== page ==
What is inguinal hernia?
An inguinal hernia occurs when part
of an internal organ bulges through a weak area of muscle that forms the wall
of the abdomen at the groin. This may
result in a visible groin bulge or (in males) a bulge or mass within the
scrotum. The bulge may hurt or burn at
times. Although a groin hernia is the
most common form of hernia are other types of hernias, there are other types of
- Umbilical, a bulge around the belly button
- Incisional, a bulge through a scar
- Hiatal, a small opening in the diaphragm that allows
the upper part of the stomach to move up into the chest.
diaphragmatic, a birth defect that needs surgery
Most inguinal hernias happen because
an opening in the muscle wall does not close as it should before birth. That
leaves a weak area in the belly muscle. Pressure on that area can cause tissue
to push through and bulge out. A hernia can occur soon after birth or much
later in life.
The main symptom of an inguinal
hernia is a bulge in the groin or scrotum. It often feels like a round lump.
The bulge may form over a period of weeks or months. The hernia may be painful,
but some hernias cause a bulge without pain.
A hernia also may cause swelling and
a feeling of heaviness, tugging, or burning in the area of the hernia. These
symptoms may get better when you lie down.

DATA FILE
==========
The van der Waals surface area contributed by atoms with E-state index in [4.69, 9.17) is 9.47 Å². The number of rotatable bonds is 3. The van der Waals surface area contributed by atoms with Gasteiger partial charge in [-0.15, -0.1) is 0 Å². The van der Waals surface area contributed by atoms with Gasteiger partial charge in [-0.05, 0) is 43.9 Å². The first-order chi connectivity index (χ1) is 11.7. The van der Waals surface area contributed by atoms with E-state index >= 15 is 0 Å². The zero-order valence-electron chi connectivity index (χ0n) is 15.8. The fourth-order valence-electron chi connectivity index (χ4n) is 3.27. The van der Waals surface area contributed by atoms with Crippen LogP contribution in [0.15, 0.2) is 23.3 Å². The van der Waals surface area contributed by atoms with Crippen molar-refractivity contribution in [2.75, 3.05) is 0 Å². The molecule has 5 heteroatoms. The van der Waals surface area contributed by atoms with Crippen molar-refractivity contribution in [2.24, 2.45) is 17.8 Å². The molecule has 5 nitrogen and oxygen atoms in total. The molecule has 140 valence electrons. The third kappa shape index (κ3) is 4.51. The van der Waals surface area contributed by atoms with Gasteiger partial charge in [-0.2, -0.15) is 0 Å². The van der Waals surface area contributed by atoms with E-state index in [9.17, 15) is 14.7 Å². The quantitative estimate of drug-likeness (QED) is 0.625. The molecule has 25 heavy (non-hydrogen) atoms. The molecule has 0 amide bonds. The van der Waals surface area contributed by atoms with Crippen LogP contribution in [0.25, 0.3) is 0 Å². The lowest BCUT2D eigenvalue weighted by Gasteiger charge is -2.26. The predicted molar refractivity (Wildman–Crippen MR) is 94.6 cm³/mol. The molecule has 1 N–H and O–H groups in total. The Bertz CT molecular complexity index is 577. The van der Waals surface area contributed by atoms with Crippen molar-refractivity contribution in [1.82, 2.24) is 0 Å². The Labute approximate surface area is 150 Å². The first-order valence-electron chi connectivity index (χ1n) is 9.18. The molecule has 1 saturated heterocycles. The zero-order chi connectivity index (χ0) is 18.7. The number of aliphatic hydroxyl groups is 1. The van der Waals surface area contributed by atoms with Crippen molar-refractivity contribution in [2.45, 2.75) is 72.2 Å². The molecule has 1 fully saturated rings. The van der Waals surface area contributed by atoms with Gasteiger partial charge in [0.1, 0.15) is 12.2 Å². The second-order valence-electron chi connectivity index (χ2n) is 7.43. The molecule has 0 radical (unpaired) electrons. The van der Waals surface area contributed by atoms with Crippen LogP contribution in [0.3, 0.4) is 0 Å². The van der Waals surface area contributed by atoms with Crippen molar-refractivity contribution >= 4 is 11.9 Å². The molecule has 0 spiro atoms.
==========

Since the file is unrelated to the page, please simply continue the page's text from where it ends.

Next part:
Sudden pain, nausea, and vomiting
are signs that a part of your intestine may have become trapped in the hernia.
Untreated hernias can cause pain and health problems.
A doctor can confirm the presence of
a hernia during a physical exam. The mass may increase in size when coughing,
bending, lifting, or straining. The hernia (bulge) may not be obvious in
infants and children, except when the child is crying or coughing.
The usual treatment for a hernia is
surgery to repair the opening in the muscle wall. There are various surgical
strategies which may be considered in the planning of inguinal hernia repair.
These include the consideration of mesh use, type of open repair, and use of
laparoscopy, a more minimally invasive approach to abdominal surgery.
However, smaller hernias with no
symptoms can sometimes be watched. Most people with hernias have surgery to
repair them, even if they do not have symptoms. This is because many doctors
believe surgery is less dangerous than strangulation, a serious problem that
occurs when part of your intestine gets trapped inside the hernia.
Babies and young children are more
likely to have tissue get trapped in a hernia. If your child has a hernia, he
or she will need surgery to repair it.
of Pediatric General Surgery at Johns Hopkins Children's Center treats inguinal hernias.